Iran's Supreme Leader Makes Uranium Enrichment Threat

Iran's supreme leader makes uranium enrichment threat

DUBAI, United Arab Emirates (AP) — Iran's supreme leader issued a veiled threat in the same speech in which he stated that "no one is seeking war," saying it wouldn't be difficult for the Islamic Republic to enrich uranium to weapons-grade levels amid rising tensions with the U.S., state media reported Wednesday.

The U.S. Embassy in Baghdad, meanwhile, ordered all non-essential, non-emergency government staff on Wednesday to leave Iraq immediately amid escalating tensions with Iran. Washington did not publicly provide any evidence to back up claims of an increased threat from Tehran.

Ayatollah Ali Khamenei's comments late Tuesday came after Yemen's Houthi rebels launched a coordinated drone attack on a critical oil pipeline in Saudi Arabia. A satellite image obtained by The Associated Press shows one of the two pumping stations attacked by the drones apparently intact.

The drone assault is just the latest incident in the Mideast to shake global energy markets, as authorities allege oil tankers anchored off the coast of the United Arab Emirates were targeted by sabotage. Benchmark Brent crude prices remained around $71 a barrel in early trading Wednesday.

The United States also is deploying an aircraft carrier strike group and B-52 bombers into the region in response to the still-unspecified Iran threat, further ramping up tensions a year after President Donald Trump withdrew America from Tehran's nuclear deal with world powers.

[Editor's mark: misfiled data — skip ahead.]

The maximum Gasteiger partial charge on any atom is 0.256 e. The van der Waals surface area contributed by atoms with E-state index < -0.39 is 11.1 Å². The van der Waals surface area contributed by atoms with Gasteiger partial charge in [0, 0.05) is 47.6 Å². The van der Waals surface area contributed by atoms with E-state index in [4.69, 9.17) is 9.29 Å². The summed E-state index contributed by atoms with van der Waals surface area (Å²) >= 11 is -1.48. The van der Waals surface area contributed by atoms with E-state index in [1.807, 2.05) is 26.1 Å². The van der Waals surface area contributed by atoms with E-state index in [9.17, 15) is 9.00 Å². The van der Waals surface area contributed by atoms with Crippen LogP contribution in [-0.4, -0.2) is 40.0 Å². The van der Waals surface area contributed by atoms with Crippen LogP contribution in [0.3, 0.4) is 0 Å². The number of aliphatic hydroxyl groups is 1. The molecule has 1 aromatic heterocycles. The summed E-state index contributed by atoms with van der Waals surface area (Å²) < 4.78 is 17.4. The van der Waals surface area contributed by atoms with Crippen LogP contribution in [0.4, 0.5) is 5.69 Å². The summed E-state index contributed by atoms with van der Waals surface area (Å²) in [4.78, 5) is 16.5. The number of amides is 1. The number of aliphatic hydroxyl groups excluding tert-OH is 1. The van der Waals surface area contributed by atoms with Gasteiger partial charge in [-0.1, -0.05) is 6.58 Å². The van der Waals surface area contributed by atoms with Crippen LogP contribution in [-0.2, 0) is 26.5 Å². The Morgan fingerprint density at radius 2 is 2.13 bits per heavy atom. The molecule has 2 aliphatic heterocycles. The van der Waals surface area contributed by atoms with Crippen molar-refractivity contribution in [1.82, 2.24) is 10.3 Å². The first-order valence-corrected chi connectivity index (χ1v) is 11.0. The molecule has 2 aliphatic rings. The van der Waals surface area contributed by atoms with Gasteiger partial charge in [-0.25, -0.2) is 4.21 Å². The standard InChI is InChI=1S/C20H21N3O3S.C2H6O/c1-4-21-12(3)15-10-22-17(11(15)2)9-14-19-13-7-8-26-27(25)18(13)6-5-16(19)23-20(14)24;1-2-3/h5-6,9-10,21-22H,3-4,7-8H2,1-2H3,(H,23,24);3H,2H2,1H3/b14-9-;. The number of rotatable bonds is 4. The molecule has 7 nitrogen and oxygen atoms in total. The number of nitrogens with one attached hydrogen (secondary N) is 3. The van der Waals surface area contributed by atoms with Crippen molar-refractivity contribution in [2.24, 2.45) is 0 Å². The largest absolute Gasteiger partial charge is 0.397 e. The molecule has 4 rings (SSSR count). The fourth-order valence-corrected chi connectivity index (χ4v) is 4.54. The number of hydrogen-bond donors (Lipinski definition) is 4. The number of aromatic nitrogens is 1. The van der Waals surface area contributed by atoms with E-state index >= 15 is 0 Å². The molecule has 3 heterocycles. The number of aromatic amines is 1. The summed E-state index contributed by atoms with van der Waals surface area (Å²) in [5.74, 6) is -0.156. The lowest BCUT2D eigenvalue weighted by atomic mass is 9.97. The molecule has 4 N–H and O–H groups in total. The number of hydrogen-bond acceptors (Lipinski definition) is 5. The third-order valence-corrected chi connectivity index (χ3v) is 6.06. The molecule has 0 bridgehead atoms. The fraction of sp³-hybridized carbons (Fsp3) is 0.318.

Speaking Tuesday night in Tehran at an iftar, the traditional dinner Muslims have when breaking their daylong fast during the holy month of Ramadan, Khamenei's reported comments first focused on him downplaying the chances of a wider conflict in the Mideast with America.

He reportedly told senior officials that his country won't negotiate with the United States, calling such talks "poison." But he also said, "Neither we, nor them is seeking war. They know that it is not to their benefit."

In Wednesday's edition, the state-run IRAN newspaper carried his comments on the nuclear program, his first since Iran announced it would begin backing away from the accord itself.

Tehran is threatening to resume higher enrichment in 60 days if no new nuclear deal is in place, beyond the 3.67% permitted by the current deal between Tehran and world powers.

Iranian officials have said that they could reach 20% enrichment within four days. Though Iran maintains its nuclear program is for peaceful purposes, scientists say the time needed to reach the 90% threshold for weapons-grade uranium is halved once uranium is enriched to around 20%.

"Achieving 20% enrichment is the most difficult part," Khamenei said, according to the newspaper. "The next steps are easier than this step."

It was a telling remark from the supreme leader — Iran is not known to have enriched beyond 20% previously and it's unclear how far Tehran is willing to go in this process. Khamenei has final say on all matters of state in Iran.

Yemen's Houthi rebels, who are at war with Saudi Arabia and are believed by the West to receive weapons from Iran, said earlier Tuesday that they launched seven drones targeting vital Saudi installations. That included two pumping stations along its critical East-West Pipeline, which can carry nearly 5 million barrels of crude a day to the Red Sea.

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